With this initial small batch, the developer can go into a beta testing phase to make sure the product works as intended. There are always unintended results or surprise outcomes that can only be discovered through repeated use of the new product. One advantage that the operator-developer has is that he or she can use the new product in the shop over the course of say, a year, and work out all the bugs.
So, let’s say you finally land on an excellent product or line of products. Now, you’ve got to start moving inventory to recoup that initial investment. This means hiring sales staff or spending a lot of time “making the rounds” in the detail industry to create interest in your product. I’ve seen more than a few detailers with their “miracle” product end up disappearing a few short years after launching their product because they just couldn’t get a hold of a market for the chemical. At the same time, there are a number of great examples of incredible success of a former detailer who now runs a large detail chemical supply company.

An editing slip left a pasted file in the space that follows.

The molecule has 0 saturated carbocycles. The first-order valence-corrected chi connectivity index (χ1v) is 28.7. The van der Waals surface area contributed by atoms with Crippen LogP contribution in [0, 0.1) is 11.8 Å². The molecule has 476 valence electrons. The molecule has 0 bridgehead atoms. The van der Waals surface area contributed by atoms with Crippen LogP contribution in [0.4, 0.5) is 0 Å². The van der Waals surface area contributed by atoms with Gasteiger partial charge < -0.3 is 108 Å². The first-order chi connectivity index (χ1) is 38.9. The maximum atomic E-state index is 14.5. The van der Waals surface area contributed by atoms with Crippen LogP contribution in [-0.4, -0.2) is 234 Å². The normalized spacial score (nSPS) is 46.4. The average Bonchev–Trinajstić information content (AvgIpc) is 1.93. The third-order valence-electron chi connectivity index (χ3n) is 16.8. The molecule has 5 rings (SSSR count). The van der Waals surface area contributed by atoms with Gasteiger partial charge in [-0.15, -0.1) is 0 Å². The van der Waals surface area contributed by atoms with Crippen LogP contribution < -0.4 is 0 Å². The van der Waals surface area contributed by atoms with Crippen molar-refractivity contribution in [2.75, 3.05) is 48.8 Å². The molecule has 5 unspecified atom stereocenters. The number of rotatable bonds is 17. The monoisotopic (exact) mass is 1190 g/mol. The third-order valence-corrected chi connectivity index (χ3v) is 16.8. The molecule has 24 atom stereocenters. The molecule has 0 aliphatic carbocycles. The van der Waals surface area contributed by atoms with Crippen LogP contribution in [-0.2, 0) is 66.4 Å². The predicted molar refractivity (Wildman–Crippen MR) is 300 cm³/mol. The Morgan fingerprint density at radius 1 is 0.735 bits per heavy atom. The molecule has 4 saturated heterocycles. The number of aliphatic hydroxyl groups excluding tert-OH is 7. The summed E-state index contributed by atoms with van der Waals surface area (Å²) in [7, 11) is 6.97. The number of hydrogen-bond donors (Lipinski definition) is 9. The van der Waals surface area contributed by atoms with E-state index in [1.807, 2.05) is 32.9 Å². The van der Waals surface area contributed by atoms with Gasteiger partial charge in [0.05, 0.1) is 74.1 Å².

DISTRIBUTORSHIP VERSUS MANUFACTURING
It may become obvious from the above paragraphs that becoming a detail chemical manufacturer is a long and arduous process. If one has the desire to sell detail chemicals as a major operation, it certainly makes a lot of sense to work with an established and recognized detail chemical manufacturer that has a high-quality line of chemicals. Typically, such a company will also have an extensive distributor support system that includes marketing materials and training.
Selling detailing chemicals as a detail operator can be a fun, exciting, and profitable venture. There are distinct levels of commitment to chemical sales, and the detailer has to decide what he or she can afford, in both time and effort.
Prentice St. Clair is an International Detailing Association Recognized Trainer and Certified Detailer. As the president of Detail in Progress Inc., he has been providing training and consulting to car washes and detail shops since 1999. He is available at (619) 701-1100 or email@example.com.